Threatening to not pay for expenses approved by Congress isn't "negotiation" and the proper response is not "compromise," popular though these memes may be. It is, instead, an abuse of democratic institutions by a party that can't get its way through actual legislation. Hopefully Obama has learned his lesson and will stand his ground this time.
In the weeks leading up to Christmas, I noticed a mini-flurry of authors of books about presidents on the Daily Show and Colbert Report. Apparently books (and movies) about presidents are hot now. Especially Lincoln. He is the bacon of presidents.
A couple commenters on Daily Kos have argued that I am comparing apples and oranges by placing military action in a police scenario. To which I replied:
I am aware that the rules of war are different from the rules of domestic policing. The point of this cartoon is to provide a thought exercise about how we might feel living under the constant existential threat of death from above.
Employing drone strikes (or airstrikes of any kind) to take out a few suspected militants -- especially in populated areas -- is using excessive force. It's both cruel and dehumanizing to the Afghan people, and counterproductive strategically.
As soon as word broke of the shootings in Connecticut, the familiar cries not to "politicize" the tragedy ensued. I find this plea curious on a number of levels. First of all, the people urging others not to "politicize" gun violence seem to come from a particular political perspective with remarkable consistency. You might even say their request is a political statement itself. It's almost like they think gun control advocacy comes from some random whim wholly detached from incidents such as this. But the ready availability of AR-15s does not happen in a vacuum.
More details on the NRA-ALEC connection.
I've said it before, but you can't cut workers' wages and benefits -- and generally destabilize their lives six ways from Sunday -- at the same time that you slash the social safety net. That's simply uncouth.
For my birthday a couple months ago, I went to a farm-to-table restaurant that served a dish called "Pulled pig face." More recently, I found myself reading an article touting the sustainable virtues of hunting, and the hunter's philosophy of respecting the animal. I support the humane treatment of farm animals and am as much of a fan of The Omnivore's Dilemma as anyone, but there is some comedic disconnect in how we talk about caring for the animals we find so delicious -- i.e., if you really, really respect your dog, you probably won't eat its face. Just saying.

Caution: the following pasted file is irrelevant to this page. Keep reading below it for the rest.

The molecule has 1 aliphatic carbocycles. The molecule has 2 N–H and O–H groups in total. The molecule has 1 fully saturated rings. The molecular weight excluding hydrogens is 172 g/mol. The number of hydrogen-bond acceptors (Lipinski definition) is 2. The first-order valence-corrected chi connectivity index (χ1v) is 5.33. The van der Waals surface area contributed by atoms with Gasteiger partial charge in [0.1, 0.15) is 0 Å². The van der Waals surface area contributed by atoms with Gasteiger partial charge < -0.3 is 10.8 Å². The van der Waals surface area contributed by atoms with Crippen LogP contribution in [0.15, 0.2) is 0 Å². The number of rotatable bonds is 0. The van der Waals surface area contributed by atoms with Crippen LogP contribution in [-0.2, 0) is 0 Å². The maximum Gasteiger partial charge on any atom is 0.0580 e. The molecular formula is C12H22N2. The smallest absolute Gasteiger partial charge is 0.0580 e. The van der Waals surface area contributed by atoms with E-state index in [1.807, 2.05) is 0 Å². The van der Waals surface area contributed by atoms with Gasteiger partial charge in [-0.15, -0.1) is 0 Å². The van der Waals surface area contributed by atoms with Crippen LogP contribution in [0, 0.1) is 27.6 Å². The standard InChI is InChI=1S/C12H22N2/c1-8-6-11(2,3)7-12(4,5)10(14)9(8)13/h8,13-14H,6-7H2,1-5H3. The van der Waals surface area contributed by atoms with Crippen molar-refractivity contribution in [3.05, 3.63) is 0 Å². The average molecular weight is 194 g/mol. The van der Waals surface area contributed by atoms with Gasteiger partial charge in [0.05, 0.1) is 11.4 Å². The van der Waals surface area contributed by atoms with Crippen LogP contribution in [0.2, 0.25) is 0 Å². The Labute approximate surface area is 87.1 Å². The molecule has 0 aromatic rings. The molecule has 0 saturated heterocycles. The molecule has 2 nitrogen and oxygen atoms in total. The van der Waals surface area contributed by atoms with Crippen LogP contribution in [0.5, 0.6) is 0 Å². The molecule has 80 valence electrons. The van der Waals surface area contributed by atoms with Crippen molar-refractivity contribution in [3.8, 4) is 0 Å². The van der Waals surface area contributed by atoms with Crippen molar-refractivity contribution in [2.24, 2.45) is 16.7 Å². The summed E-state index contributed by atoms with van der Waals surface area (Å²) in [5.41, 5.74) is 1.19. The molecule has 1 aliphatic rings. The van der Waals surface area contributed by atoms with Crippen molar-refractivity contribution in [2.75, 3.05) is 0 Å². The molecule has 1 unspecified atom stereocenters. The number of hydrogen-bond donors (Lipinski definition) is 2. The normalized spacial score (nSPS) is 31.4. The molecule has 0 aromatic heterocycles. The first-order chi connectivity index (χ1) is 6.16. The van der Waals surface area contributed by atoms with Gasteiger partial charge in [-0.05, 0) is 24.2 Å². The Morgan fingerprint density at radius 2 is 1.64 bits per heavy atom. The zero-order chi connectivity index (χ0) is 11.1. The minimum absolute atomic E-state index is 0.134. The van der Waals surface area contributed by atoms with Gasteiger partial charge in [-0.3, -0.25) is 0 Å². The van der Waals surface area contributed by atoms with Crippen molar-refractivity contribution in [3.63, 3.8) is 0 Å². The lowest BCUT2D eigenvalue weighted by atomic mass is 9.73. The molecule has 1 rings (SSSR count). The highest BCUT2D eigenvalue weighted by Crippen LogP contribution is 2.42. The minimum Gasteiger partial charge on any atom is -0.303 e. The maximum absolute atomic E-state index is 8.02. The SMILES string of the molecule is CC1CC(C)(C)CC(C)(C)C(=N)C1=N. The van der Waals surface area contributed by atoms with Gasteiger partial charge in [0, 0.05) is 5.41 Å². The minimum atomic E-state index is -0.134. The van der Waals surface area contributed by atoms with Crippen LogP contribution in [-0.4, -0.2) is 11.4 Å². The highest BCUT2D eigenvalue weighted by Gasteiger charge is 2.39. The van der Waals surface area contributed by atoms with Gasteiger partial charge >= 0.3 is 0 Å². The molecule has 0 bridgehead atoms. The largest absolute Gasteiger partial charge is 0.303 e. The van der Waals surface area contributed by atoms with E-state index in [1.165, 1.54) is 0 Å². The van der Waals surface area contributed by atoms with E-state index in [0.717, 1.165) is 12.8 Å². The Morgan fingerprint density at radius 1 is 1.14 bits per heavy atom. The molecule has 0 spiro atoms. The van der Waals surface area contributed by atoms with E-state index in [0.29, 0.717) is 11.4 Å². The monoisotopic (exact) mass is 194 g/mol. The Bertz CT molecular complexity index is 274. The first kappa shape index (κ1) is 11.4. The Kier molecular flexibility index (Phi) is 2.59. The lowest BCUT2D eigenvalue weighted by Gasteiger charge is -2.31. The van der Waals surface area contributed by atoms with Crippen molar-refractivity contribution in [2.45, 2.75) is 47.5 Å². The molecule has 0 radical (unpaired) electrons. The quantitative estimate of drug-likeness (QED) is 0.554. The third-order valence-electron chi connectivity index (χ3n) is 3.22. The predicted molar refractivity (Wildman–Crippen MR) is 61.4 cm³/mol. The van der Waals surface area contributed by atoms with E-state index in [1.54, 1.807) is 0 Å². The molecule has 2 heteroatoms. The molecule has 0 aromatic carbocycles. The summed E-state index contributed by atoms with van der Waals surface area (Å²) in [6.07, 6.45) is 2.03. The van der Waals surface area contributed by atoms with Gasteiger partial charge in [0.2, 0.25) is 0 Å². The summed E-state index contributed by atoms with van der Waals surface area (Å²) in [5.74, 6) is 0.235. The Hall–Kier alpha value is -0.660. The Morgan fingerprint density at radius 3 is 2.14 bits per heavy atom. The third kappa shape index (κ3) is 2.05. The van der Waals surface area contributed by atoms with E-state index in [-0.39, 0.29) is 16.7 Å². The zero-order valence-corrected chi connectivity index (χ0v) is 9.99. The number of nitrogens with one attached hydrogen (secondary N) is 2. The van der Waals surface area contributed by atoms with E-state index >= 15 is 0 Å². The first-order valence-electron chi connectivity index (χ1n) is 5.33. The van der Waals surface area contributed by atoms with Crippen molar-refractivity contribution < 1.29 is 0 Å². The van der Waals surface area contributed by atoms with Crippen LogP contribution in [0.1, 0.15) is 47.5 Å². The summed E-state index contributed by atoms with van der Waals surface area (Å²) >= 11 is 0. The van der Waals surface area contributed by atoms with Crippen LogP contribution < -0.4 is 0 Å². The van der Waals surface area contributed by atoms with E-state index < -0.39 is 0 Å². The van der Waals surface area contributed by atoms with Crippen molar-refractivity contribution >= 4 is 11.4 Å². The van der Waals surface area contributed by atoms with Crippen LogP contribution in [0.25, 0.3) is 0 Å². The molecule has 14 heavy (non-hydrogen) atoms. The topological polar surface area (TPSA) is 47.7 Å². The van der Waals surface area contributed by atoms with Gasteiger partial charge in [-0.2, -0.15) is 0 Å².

I guess I could have had the shopper trampling a bunch of Walmart managers to help the cashier, but given the news about the Walmart security officer who apparently killed a shoplifter with a chokehold, I didn't want to make light of Black Friday-related violence. Personally, I find staying home and working instead of going shopping on Black Friday to be the best way to save money.
This notion that birth control pills are now "free," as Romney claimed in his conference call to donors, needs to end. They are now simply covered by health insurance, which many of us pay for via hefty monthly premiums. We're actually getting something for our money. Imagine that!
Romney was roundly mocked when he insulted 47% of the country, yet that didn't stop Bill O'Reilly from saying that half the country voted for Obama because they wanted stuff and things. Perhaps it's time O'Reilly directed his crusade against laziness toward his own intellect.
Still absorbing the amazingness of Election Night as I type this. I keep thinking of the contrast with 2004, when Bush and Cheney swiftboated their way to a second term, and how none of this seemed possible then. But as we celebrate, let's not forget the grave threat posed by big money in politics. Yes, we beat the Koch Brothers and Adelson and corporate dark money this time. But really, this race should not have been even remotely close. Four years after Republicans and Wall Street left the country in ruins, we nearly elected a private equity shark who dismissed half the country as leeches. That's screwed up. Money talked, and it confused a lot of people. Fortunately, the messenger was often Donald Trump, but he won't always be around.